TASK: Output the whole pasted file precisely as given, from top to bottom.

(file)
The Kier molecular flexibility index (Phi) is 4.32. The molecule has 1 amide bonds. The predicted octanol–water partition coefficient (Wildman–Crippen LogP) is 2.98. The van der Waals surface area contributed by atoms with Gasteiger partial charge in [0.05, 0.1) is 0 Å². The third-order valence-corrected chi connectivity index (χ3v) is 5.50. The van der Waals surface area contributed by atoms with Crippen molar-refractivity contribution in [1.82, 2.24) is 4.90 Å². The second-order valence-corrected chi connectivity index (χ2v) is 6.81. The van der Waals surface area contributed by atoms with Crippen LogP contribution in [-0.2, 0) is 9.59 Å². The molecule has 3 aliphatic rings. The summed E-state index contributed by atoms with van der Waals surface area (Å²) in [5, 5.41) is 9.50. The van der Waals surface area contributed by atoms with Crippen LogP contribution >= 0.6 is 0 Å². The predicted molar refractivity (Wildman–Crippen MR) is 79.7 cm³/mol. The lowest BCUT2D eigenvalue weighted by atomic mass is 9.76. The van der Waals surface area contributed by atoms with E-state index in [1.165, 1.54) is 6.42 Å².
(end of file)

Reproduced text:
The Kier molecular flexibility index (Phi) is 4.32. The molecule has 1 amide bonds. The predicted octanol–water partition coefficient (Wildman–Crippen LogP) is 2.98. The van der Waals surface area contributed by atoms with Gasteiger partial charge in [0.05, 0.1) is 0 Å². The third-order valence-corrected chi connectivity index (χ3v) is 5.50. The van der Waals surface area contributed by atoms with Crippen molar-refractivity contribution in [1.82, 2.24) is 4.90 Å². The second-order valence-corrected chi connectivity index (χ2v) is 6.81. The van der Waals surface area contributed by atoms with Crippen LogP contribution in [-0.2, 0) is 9.59 Å². The molecule has 3 aliphatic rings. The summed E-state index contributed by atoms with van der Waals surface area (Å²) in [5, 5.41) is 9.50. The van der Waals surface area contributed by atoms with Crippen LogP contribution >= 0.6 is 0 Å². The predicted molar refractivity (Wildman–Crippen MR) is 79.7 cm³/mol. The lowest BCUT2D eigenvalue weighted by atomic mass is 9.76. The van der Waals surface area contributed by atoms with E-state index in [1.165, 1.54) is 6.42 Å².